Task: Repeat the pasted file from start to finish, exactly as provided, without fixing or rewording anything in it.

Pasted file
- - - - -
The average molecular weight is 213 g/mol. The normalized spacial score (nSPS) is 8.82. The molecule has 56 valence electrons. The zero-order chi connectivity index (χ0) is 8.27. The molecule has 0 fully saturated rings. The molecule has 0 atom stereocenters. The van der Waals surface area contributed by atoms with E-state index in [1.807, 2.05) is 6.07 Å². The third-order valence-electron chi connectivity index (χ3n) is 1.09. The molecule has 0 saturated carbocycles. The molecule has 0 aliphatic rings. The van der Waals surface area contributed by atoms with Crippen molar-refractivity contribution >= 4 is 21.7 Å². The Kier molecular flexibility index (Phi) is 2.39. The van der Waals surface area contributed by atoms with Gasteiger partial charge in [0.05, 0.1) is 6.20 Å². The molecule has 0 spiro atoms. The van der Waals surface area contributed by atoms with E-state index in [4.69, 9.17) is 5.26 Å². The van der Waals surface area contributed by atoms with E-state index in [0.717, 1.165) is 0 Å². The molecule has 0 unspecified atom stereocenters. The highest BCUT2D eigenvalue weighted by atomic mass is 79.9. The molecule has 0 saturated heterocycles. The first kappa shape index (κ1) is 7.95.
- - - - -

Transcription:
The average molecular weight is 213 g/mol. The normalized spacial score (nSPS) is 8.82. The molecule has 56 valence electrons. The zero-order chi connectivity index (χ0) is 8.27. The molecule has 0 fully saturated rings. The molecule has 0 atom stereocenters. The van der Waals surface area contributed by atoms with E-state index in [1.807, 2.05) is 6.07 Å². The third-order valence-electron chi connectivity index (χ3n) is 1.09. The molecule has 0 saturated carbocycles. The molecule has 0 aliphatic rings. The van der Waals surface area contributed by atoms with Crippen molar-refractivity contribution >= 4 is 21.7 Å². The Kier molecular flexibility index (Phi) is 2.39. The van der Waals surface area contributed by atoms with Gasteiger partial charge in [0.05, 0.1) is 6.20 Å². The molecule has 0 spiro atoms. The van der Waals surface area contributed by atoms with E-state index in [4.69, 9.17) is 5.26 Å². The van der Waals surface area contributed by atoms with E-state index in [0.717, 1.165) is 0 Å². The molecule has 0 unspecified atom stereocenters. The highest BCUT2D eigenvalue weighted by atomic mass is 79.9. The molecule has 0 saturated heterocycles. The first kappa shape index (κ1) is 7.95.